In making these arguments, one finds elements of brilliance and profound insight along with self-contradiction and special pleading. In regard to the killer apps, Ferguson is right to point to the critical importance of modern experimental science, arising c. 1600, and leading to a divergence of western understanding and ability to manipulate the world from that of other major civilizations. It is refreshing to find that where most economists emphasize factor prices, and most political scientists emphasize pluralism and democracy, Ferguson the historian makes room for multiple causation and gives science a deservedly important role. At the same time, he is a bit weak on why Western science diverged from the science of the Islamic lands and India, on which it was based, and why China did not develop a comparable natural philosophy, although he does note that the Ottomans turned against the advance of astronomy in their lands after 1500. Much of this chapter focuses on western bureaucratic efficiency, as personified by Frederick the Great of Prussia, versus the harem-bound sultans of Turkey.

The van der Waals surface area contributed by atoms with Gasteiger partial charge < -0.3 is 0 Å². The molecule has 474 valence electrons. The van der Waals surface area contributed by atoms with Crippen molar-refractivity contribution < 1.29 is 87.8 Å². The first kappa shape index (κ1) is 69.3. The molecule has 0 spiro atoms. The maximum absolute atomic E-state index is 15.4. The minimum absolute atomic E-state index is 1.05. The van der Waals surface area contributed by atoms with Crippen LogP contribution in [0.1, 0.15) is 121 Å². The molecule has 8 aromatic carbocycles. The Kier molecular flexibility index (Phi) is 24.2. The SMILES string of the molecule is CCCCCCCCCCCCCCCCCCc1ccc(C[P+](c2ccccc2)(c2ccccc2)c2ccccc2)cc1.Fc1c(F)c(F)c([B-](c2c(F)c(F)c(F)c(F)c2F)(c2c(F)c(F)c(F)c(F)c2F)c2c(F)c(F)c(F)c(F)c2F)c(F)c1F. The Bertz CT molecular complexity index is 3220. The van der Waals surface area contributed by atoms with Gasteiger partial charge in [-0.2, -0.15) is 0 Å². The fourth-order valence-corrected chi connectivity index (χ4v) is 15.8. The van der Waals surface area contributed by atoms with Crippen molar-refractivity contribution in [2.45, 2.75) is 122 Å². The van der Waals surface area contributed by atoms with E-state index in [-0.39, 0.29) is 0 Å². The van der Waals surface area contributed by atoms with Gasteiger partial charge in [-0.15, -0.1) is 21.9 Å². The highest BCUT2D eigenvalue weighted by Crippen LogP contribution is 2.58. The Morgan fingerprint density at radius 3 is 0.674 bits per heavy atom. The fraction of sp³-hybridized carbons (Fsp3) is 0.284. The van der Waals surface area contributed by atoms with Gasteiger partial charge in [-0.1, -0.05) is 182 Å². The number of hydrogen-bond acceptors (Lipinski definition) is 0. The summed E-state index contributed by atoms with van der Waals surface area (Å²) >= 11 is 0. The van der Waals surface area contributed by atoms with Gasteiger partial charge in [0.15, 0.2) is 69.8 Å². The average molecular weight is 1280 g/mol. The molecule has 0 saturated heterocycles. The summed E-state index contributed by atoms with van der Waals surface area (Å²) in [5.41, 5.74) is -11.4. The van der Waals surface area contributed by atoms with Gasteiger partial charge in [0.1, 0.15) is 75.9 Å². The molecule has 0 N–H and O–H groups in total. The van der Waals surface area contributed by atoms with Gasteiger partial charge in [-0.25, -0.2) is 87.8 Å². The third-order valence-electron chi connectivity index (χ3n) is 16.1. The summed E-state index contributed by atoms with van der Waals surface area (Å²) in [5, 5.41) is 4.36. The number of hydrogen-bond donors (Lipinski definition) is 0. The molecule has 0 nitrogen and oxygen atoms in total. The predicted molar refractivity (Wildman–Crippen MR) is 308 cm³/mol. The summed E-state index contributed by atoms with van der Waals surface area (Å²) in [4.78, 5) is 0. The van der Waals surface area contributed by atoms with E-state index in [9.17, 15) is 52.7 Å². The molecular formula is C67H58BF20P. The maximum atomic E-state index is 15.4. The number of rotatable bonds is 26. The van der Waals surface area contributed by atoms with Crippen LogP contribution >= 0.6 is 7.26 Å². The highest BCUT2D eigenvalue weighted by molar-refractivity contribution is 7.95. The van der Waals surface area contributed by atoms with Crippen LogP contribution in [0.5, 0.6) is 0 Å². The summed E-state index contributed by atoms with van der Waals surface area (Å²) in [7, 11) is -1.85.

There are similar tangents in other chapters. The chapter on medicine is in fact mostly devoted to a discussion of Western imperialism. Ferguson makes the nice point that vicious racism was developed in the treatment of African colonies, but then came home to roost in Nazi eugenics in Europe. Much of the chapter, despite cataloging the horrors of imperialism, nonetheless points to the advantages of Western civilization and the gifts it brought to other regions -- modern medicine to save and extend lives, modern administration to keep order (often lost when the colonies gained independence), and engineering to enhance travel and communication and productivity.